Performer Take #1: Amanda Palmer takes on The Guardian, in 6+ hour Twitter outburst

Late this year (again, what is the deal with November and social media outbursts?) American songwriter Amanda Palmer took to Twitter to express her outrage at the Guardian not covering her UK tour. Palmer specifically took aim at Laura Snapes, Guardian deputy music editor. Over the course of 6+ hours, a narrative emerged which detailed how Snapes had in years gone by been victimised by Palmer and subsequently had to block her on social media. Palmer, now furious, began a tirade of anger, and in some of her tweets weirdly enough included some compliments for the newspaper alongside her targeted lashings. What strange times we live in.

Tweets from Amanda Palmer

Performer Take #2: DJs charging too much and promoters losing their shit

I believe this one started with an article published by Mixmag which posed the argument that part of the problem of the economy of the music industry is the high cost of booking headline DJs, i.e. the DJs are charging too much. Queue Techno Twitter.

There were some sarcastic takes on this argument, with some local Irish artists tweeting that they wouldn’t play “for less than €10,000”, highlighting their disagreement – an instance of this led to one Irish promoter commenting, saying that artists were now showing their “true colours”, and that they might never play in club X again. I won’t link to this particular comment, but you can do a bit of digging through comments and retweets on the original Mixmag post.

Ireland Low Point #1: The Bernard Shaw closed, moved. So did District 8. And The Turks Head might be next.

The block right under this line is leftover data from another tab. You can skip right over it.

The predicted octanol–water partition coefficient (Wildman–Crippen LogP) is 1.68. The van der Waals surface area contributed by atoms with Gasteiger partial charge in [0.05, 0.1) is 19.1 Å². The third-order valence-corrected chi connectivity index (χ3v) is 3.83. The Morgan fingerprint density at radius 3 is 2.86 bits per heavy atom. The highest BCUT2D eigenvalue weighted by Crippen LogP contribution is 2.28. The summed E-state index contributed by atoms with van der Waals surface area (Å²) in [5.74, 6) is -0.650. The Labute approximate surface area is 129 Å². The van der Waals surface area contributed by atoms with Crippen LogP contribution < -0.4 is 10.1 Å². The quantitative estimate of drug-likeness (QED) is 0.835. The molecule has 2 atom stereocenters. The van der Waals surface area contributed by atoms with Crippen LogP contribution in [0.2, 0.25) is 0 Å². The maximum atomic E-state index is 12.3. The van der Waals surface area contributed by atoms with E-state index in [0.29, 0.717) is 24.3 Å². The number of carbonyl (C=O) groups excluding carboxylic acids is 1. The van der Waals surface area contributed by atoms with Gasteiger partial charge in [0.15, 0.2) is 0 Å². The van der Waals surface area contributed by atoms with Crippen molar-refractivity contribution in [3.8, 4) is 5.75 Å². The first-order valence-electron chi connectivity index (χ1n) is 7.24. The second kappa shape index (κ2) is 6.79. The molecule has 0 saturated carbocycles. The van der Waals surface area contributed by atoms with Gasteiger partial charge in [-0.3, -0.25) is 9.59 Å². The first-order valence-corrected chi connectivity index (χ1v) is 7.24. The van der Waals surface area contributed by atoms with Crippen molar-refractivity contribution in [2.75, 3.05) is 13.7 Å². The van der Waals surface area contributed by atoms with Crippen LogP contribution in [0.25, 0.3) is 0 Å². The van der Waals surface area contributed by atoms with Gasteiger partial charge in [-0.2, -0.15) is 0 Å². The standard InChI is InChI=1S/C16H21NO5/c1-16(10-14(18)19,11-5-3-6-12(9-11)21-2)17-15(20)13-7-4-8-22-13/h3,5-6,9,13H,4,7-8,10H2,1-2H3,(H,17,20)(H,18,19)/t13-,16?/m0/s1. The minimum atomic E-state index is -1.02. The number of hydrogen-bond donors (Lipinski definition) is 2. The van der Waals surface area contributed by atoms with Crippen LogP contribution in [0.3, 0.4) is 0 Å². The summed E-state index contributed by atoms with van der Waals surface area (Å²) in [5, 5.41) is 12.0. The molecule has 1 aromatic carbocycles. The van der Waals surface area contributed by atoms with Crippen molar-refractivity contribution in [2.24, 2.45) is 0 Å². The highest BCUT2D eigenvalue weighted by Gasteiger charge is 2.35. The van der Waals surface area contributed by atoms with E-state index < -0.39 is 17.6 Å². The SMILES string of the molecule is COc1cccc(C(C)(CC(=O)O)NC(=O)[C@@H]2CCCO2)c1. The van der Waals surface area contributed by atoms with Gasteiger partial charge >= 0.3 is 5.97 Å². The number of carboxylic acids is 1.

2019 followed on from 2018 as another bad year for Ireland’s music venues. The much loved cultural, musical, and artistic icon, The Bernard Shaw announced its closure. The news followed in the wake of noise complaints from local neighbours, and the closure of Eat Yard. Unfortunately, the landlord who owned the building agreed to host a new tenant – a hotel, surprise surprise – and The Bernard Show left it’s long time home, moving to a new spot in Phibsboro.

District 8 had announced its closure in 2018 after its old home in The Liberties was demolished to make way for an apartment-hotel hybrid that nobody asked for. This year they announced their relocation to Swords. A few months prior to District’s 2018 closure, another electronic music venue, Hangar, had also shut down. In the last few weeks is has been announced that The Turks Head, whose basement is a well worn home for music lovers, may be next to close as the Paramount Hotel under which it is based is on the market.

Ireland Low Point #2: Busking and street performance hold a wake – for themselves

The death of street performance, and its funeral, attended by locals. The saddest development in Ireland’s music culture. This year in Galway the new bye laws on street performance reared their ugly head once again, and buskers across the city expressed their opposition to the new restrictions, which would ban amplified performance except from 6pm to 10pm, impose a blanket ban on the use of snare drums, as well as disallowing ‘circle acts’ (read more about this from last year) and seriously affect the livelihoods of local musicians who depend on busking to earn a living and to promote their music. One group, Galway Street Club, stated that the new regulations would make it legally impossible for them to continue playing publicly. The bye laws are due to come into effect in January 2020.

Earlier this month, Galway Buskers Community hosted a wake for street performance at the Spanish Arch. RIP music culture.

Source: Galway Buskers Community